Interfollicular Epidermal Stem Cells Self-Renew via Autocrine Wnt Signaling

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Science  06 Dec 2013:
Vol. 342, Issue 6163, pp. 1226-1230
DOI: 10.1126/science.1239730

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Epithelial Stem Cells

Much remains to be known about how epithelial stem cells are generated and maintained. Lim et al. (p. 1226; see the Perspective by Frede and Jones) describe a mechanism of stem cell maintenance where epidermal stem cells generate their own self-renewing Wnt signals rather than being controlled by adjacent “niche” signals. These stem cells also express secreted Wnt inhibitors that become localized to more differentiated progeny cells. These autocrine Wnt signals and paracrine long-range Wnt inhibitors may balance stem cell self-renewal and differentiation.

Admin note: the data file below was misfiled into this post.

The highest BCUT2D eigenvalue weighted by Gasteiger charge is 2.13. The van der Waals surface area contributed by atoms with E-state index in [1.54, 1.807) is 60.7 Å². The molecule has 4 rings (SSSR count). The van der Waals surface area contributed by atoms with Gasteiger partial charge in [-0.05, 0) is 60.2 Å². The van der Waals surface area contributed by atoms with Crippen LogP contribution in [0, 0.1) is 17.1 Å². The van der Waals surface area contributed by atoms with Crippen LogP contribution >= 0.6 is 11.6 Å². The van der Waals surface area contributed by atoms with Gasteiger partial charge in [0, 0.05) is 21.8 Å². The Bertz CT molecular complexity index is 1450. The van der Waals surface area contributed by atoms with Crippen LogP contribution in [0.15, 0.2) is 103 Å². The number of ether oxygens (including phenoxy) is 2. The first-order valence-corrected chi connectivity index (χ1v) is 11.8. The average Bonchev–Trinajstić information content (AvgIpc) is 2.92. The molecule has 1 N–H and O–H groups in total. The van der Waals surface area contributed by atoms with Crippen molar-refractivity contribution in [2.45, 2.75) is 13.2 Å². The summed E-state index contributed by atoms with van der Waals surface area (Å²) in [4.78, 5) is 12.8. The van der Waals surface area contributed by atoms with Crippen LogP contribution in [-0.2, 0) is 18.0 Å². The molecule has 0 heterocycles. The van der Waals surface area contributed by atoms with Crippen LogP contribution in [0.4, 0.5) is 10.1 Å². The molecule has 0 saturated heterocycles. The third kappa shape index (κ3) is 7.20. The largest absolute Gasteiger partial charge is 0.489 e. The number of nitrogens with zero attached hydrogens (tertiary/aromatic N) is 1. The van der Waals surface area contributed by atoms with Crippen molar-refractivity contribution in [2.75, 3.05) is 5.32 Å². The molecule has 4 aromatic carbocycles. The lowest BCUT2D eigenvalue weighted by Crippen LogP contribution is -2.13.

The skin is a classical example of a tissue maintained by stem cells. However, the identity of the stem cells that maintain the interfollicular epidermis and the source of the signals that control their activity remain unclear. Using mouse lineage tracing and quantitative clonal analyses, we showed that the Wnt target gene Axin2 marks interfollicular epidermal stem cells. These Axin2-expressing cells constitute the majority of the basal epidermal layer, compete neutrally, and require Wnt/β-catenin signaling to proliferate. The same cells contribute robustly to wound healing, with no requirement for a quiescent stem cell subpopulation. By means of double-labeling RNA in situ hybridization in mice, we showed that the Axin2-expressing cells themselves produce Wnt signals as well as long-range secreted Wnt inhibitors, suggesting an autocrine mechanism of stem cell self-renewal.

  • * Present address: Institute ofMedical Biology, A*STAR, Singapore.

  • Present address: Swammerdam Institute for Life Sciences, University of Amsterdam, Netherlands.

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